Allen Glick and the murder of Tamara Rand

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Frank “Lefty” Rosenthal with Frank Sinatra. Rosenthal, a handicapper, bookie and sports repairer, has been introduced as Glick’s entertainment director, assistant and food and beverage director.

Allen Glick, a key figure in San Diego’s bloodiest and arguably most famous mafia hit, has died, his death marked by a paid Union-Tribune obituary making no reference to his subject’s colorful and murderous past with the mob in Las Vegas.

“As chairman and chairman of Silver Corporation, Allen owned and operated the Stardust Hotel and Casino, the Fremont Hotel and Casino and the Marina Casino,” reads the August 5 notice announcing Glick’s death from an cancer at the age of 79.

Joe Pesci as a character in Casino based on Tony Spilotro

“Argent Corporation was one of Nevada’s largest casino and hotel owners in the mid-1970s, bringing the first sportsbook and sportsbook operation to the ‘Strip’,” the obituary notes.

But, as Nicholas Pileggi best describes in his classic 1995 Mafia Story, Casino: Love and Honor in Las Vegas, Glick was one of the leaders in the Midwestern mafia takeover of much of the Vegas Strip, starting with a $ 62.75 million loan from the Central States Teamster pension fund.

“Vietnam taught me that life is short,” said Glick, who won a Bronze Star before his release in 1969, in an interview for Pileggi’s book.

Tony “The Ant” Spilotro, a hit man suspected of at least 25 murders, provided muscle for the operation. Spilotro ended up with Rosenthal’s wife Geri, a former call girl.

“I wanted to live in San Diego instead of Pittsburgh, where I grew up. A friend of my sister’s got me legal work for American Housing, the largest multi-family builder in San Diego, and Kathy and the kids and me drove there. It started my studies in real estate. “

Pileggi relates that Glick cemented his Mafia deal for Vegas hotels on August 25, 1974. Glick played the fool when Frank Balistrieri, Milwaukee Mafia boss with great influence over Teamsters boss Jackie Presser, ordered it. hiring of Frank Rosenthal, a Chicago gambler and Mafia associate.

“If you don’t like him, you can call me and I’ll straighten him out,” Glick said, Balistrieri told him. So began the looting of Glick’s new Las Vegas business in what has become the scum of the century, in which the Mafia swept up to $ 15 million from casino coffers while management hijacked the look.

“If you interfere with any of the casino’s operations or try to undermine anything I want to do here,” Glick quoted Rosenthal telling him in October 1974, “I declare to you that you will never leave this company alive.”

A year later, a murder in San Diego began to unravel the ploy.

“If you’re trying to undermine anything I want to do here,” Glick (right in photo) quoted Rosenthal (left) telling him in October 1974, “You will never leave this company alive.”

“On November 9, 1975, a wealthy fifty-five-year-old woman named Tamara Rand was shot five times in the head and killed in the kitchen of her home in the Mission Hills section of San Diego. It was a professional blow,” he said. noted Pileggi.

“The killers used a .22 caliber with a silencer; there was no sign of tampering, and nothing was missing. The body was found by Rand’s husband when he got home from work.”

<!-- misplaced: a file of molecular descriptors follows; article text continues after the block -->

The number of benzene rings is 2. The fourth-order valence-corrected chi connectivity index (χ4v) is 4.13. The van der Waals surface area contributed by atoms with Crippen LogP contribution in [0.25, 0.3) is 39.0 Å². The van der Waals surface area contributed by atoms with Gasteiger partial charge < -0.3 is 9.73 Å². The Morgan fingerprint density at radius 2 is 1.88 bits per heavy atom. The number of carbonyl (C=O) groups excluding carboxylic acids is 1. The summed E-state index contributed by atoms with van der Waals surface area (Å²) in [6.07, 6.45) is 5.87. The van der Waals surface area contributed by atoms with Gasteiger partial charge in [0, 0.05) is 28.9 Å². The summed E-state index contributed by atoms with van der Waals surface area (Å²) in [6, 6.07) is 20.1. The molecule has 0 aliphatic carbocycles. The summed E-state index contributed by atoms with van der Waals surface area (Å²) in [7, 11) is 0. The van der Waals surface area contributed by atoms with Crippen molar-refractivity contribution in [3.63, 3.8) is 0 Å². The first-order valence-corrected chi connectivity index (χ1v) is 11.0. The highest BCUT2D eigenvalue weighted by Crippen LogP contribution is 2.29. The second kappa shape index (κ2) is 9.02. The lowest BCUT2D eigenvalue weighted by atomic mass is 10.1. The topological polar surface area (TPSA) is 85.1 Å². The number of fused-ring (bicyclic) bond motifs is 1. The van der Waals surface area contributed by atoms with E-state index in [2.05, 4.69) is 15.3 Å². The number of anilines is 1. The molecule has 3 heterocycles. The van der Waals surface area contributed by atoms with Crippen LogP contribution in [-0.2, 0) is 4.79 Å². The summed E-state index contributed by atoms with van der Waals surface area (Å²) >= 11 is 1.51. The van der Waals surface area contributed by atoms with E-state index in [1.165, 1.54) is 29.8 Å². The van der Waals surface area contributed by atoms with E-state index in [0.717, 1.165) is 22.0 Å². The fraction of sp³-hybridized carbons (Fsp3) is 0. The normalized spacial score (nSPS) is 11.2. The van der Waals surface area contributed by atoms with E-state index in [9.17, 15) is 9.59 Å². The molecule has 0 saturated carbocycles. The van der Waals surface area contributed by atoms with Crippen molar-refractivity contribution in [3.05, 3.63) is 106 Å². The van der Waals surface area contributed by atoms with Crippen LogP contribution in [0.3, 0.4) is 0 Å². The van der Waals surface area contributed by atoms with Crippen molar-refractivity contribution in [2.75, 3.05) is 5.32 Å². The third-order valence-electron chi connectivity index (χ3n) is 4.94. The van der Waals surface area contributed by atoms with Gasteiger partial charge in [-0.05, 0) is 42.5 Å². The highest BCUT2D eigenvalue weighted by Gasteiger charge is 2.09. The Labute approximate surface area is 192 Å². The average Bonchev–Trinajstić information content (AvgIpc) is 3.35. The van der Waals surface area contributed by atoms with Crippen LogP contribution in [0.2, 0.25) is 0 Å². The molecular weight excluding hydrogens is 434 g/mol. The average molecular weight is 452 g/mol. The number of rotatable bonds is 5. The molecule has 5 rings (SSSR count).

“Glick found out that Tamara Rand had been murdered when he got off the Silver Jet in Las Vegas and was greeted by reporters and television cameramen asking her reaction to the murder,” Pileggi continues.

After expressing his shock, he jumped into a Argent limo and fled. The next day, Argent’s public relations department issued a statement saying that although Glick had known Rand and had fond memories of her as a friend, he had no further comment. “

But reporters had discovered that Rand was suing Glick, alleging she was entitled to a five percent stake in Argent for previously loaning him $ 500,000.

“A few months before his murder, Rand had stepped up his civil actions against Glick by laying charges of criminal fraud against him,” Pileggi said.

“And she had won an important and dangerous victory in court: she and her attorneys had access to the company’s documents relating to the Teamsters pension fund loan.

“A week after the murder, the San Diego Union reprinted a letter Rand had written seven months before his death, detailing his relationship with Glick. He accused Glick of living like royalty, of bringing friends to football games on the company plane, of surrounding himself in a “parade of toys”.

Glick has always denied having anything to do with Rand’s murder, and the murder remains unsolved. Casino, Martin Scorsese’s film version of Pileggi’s book, in which a Glick-like character is called “Mr. Green”, suggests the act was committed by Tony “the Ant” Spilotro, a Chicago hitman and friend of Rosenthal.

Frank Bompensiero, a San Diego hitman who was shot on February 10, 1977, in a phone booth near his Lamont Street apartment, has been referred to by some as the driver of the getaway car.

Pileggi writes: “According to the FBI, Tamara Rand was murdered to protect the skim; his assassination was ordered by Frank Balistrieri.

And as for how Glick spent the rest of his life after testifying against the mob in 1985, his salary Utah The obituary reads: “Allen owned several casinos in Costa Rica, was the innovator and developer of the Philippine Dream, a floating entertainment center located in Cebu, Mactan, Philippines. He was responsible for expanding the successful lottery operation in Caracas, Venezuela through the introduction of the VLT machines. “


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